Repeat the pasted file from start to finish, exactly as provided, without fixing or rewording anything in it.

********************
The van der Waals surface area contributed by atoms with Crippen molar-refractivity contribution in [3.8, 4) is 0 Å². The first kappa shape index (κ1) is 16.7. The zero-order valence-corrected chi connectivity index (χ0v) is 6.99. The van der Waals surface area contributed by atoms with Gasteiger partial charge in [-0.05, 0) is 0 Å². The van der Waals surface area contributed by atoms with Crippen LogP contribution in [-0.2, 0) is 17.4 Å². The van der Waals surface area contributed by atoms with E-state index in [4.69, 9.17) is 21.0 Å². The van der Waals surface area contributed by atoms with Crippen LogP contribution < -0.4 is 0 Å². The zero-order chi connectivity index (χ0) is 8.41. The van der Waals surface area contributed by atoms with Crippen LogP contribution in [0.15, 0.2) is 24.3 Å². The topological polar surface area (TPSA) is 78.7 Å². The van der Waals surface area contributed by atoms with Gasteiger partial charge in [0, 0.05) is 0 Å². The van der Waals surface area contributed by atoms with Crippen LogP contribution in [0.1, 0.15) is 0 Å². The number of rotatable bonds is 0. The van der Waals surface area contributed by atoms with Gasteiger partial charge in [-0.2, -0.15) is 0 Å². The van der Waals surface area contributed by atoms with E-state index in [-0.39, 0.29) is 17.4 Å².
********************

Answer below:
The van der Waals surface area contributed by atoms with Crippen molar-refractivity contribution in [3.8, 4) is 0 Å². The first kappa shape index (κ1) is 16.7. The zero-order valence-corrected chi connectivity index (χ0v) is 6.99. The van der Waals surface area contributed by atoms with Gasteiger partial charge in [-0.05, 0) is 0 Å². The van der Waals surface area contributed by atoms with Crippen LogP contribution in [-0.2, 0) is 17.4 Å². The van der Waals surface area contributed by atoms with E-state index in [4.69, 9.17) is 21.0 Å². The van der Waals surface area contributed by atoms with Crippen LogP contribution < -0.4 is 0 Å². The zero-order chi connectivity index (χ0) is 8.41. The van der Waals surface area contributed by atoms with Crippen LogP contribution in [0.15, 0.2) is 24.3 Å². The topological polar surface area (TPSA) is 78.7 Å². The van der Waals surface area contributed by atoms with Gasteiger partial charge in [0, 0.05) is 0 Å². The van der Waals surface area contributed by atoms with Crippen LogP contribution in [0.1, 0.15) is 0 Å². The number of rotatable bonds is 0. The van der Waals surface area contributed by atoms with Gasteiger partial charge in [-0.2, -0.15) is 0 Å². The van der Waals surface area contributed by atoms with E-state index in [-0.39, 0.29) is 17.4 Å².